Today marks the exact middle of our year at Espwa.
We arrived in Haiti six months ago, June 11th,when the weather was humid and in the upper 90s. We sweat out our first three months here and survived sweltering nights in August with no electricity and no fans. We were thrown into the job after a family emergency for our predecessor and an unfinished transition period. We struggled to communicate in creole and figure out where all of the keys in the office fit.
Now it’s December 11th, we’ve acclimated to the temperature and put on sweaters when it dips to 75 or 80 degrees at night. We have a working inverter that gives us electricity all night long. Our creole is coming along, as the sewing shop woman, Sagine, will tell you if you ask her. And we’ve started to pick up our own side projects. We still don’t know where all of the keys go but there’s six more months to figure it out.
It terrifies me to think about what will come after this year. Jobs without a master’s degree or at least 5 years of experience in a career are hard to come by according to the internet and I’m not even entirely sure broadly what I’d like to do. It turns out your 20s are very exciting and also very scary. But I try not to think about that too much. More than anything else, I try to remind myself to live in the present. 6 months away from family and friends is a seemingly insurmountable challenge when you look at it collectively, hovering ahead in the future. It’s not worth seeing like that. Much better to look back on all that you’ve accomplished when it’s done and, for now, to just look forward to the day ahead of you.
There were times in these first 6 months that the days and weeks dragged slowly along as I waited desperately for changes in routine that felt like they would never come. But when June 2015 rolls around I know I’ll wish I hadn’t taken any of that time for granted. So looking forward to just today, my promise to myself is that I won’t take any of it for granted. I’ll continue to use my time to get to know visitors from all over the United States, to work with staff and students from a different culture and community than my own, to pursue my own creative projects on the side, and take time to learn more about myself.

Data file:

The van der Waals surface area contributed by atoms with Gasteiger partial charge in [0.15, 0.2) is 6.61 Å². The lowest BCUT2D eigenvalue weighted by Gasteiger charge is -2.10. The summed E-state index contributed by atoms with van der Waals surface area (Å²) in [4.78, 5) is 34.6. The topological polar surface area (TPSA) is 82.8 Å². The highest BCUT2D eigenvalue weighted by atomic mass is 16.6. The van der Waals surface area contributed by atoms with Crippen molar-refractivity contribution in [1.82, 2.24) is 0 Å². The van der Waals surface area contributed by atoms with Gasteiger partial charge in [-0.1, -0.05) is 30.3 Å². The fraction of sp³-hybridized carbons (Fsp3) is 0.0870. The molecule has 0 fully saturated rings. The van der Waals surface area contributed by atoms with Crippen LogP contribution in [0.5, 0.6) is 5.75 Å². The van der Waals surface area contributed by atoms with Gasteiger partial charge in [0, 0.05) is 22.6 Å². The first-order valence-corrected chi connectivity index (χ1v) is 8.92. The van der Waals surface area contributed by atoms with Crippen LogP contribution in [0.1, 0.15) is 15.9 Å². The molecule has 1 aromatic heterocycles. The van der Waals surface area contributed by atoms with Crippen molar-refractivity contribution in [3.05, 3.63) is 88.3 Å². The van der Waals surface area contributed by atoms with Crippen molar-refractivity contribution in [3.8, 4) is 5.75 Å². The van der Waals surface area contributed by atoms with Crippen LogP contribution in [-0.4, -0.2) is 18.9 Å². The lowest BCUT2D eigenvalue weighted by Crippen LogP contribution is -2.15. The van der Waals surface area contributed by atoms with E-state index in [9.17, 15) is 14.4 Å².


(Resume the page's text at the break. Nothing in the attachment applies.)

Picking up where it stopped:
For some reason that was easier for me to do when I was in India. I remember hearing my fellow students wishing their time away and I didn’t understand it. Now I hear myself doing the same from time to time. I have to remind myself that this is different than India. I can’t travel freely on my own here, I can’t go out to restaurants or even into town to explore, I can’t make spontaneous plans with friends. There are a different set of challenges in Haiti, just as there are in every new place. It’s kind of like a puzzle and there is a way to find fulfillment and enjoyment within this different st of pieces, it just takes some creativity and persistence. I can manage that one day at a time. Because although I can’t do some of the things I could in India, there are also things I can like: go to the beach year-round, hang out with kids whenever I want, or eat rice every day (well I guess I did that in India too).
Coming from college before this and high school before that, the change I’ve seen in myself feels different too. It’s not as rapid as it was as a teenager or a college-student. It doesn’t feel like we’re growing as fast here from the inside, but maybe we’ve changed more than we realize. It will certainly be nice to get some perspective from my family when they come next week and for myself when I go home in a few weeks. But for now, one day at a time.
And today I’m grateful for the sunshine, the book I’m reading, and the incredible staff and friends we have at the guest house. I wouldn’t trade this day for anything.